Riding North Winds
A strong cold front sent steady streams of high-flying monarchs across the skies of the Central Plains this week.
A strong cold front pushed into Oklahoma on Tuesday evening and reports flew in from across the state:
“As the winds changed, I observed a steady advance of southbound monarchs at multiple altitudes, gliding on fixed wings, some at lower levels (treetops) circling a bit, but those at higher levels seemingly effortlessly streaking due south…” Edmond, OK
Big Push into Kansas
Brewster, Copeland, Freeport, Hesston, Hugoton, Moscow and Montezuma…All of a sudden on Sunday, Kansans were reporting roosts, the largest with 2,000 butterflies:
“We have monarch migration every year but 2018 is a year to remember! We saw the first ones on Friday, September 21. They were at their peak on Sunday, September 23. The Pre-K class came out first thing in Monday morning (September 24) and they were able to see a big bunch of them!” (video) Montezuma, Kansas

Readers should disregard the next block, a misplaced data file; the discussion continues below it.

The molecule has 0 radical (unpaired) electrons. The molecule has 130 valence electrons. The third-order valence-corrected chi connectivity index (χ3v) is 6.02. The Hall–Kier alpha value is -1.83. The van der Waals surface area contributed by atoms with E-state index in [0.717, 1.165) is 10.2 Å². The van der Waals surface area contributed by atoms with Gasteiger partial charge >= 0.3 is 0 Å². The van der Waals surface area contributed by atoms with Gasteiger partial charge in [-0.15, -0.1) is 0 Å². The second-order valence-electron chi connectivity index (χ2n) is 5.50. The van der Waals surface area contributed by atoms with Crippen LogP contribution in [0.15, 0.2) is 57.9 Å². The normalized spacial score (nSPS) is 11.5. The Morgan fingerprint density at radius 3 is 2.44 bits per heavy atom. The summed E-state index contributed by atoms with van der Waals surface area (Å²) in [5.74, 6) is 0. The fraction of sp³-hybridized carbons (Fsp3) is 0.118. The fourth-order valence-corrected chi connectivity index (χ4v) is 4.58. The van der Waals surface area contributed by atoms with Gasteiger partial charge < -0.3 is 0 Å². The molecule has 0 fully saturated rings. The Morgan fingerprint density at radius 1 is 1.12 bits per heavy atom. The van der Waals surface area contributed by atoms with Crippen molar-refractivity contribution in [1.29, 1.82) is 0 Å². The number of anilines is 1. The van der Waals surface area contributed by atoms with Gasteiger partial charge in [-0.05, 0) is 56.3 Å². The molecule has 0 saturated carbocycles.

The migration’s leading edge is now 1,000 miles from the overwintering region in Mexico. Here’s what to look for next:
Watch Longitude 100°W: Pay attention to longitude line 100° West. The overwintering sites are directly south. Watch how the butterflies funnel toward Texas before they enter Mexico.
Watch the Wind: Wind affects when and where monarchs can fly. Use this live map to predict flights.
Watch for Two Flyways: Over the years, sightings contributed by citizen scientists have revealed that the monarchs follow two distinct flyways as they travel to Mexico. Notice that this year’s peak migration map is now showing the predicted pattern.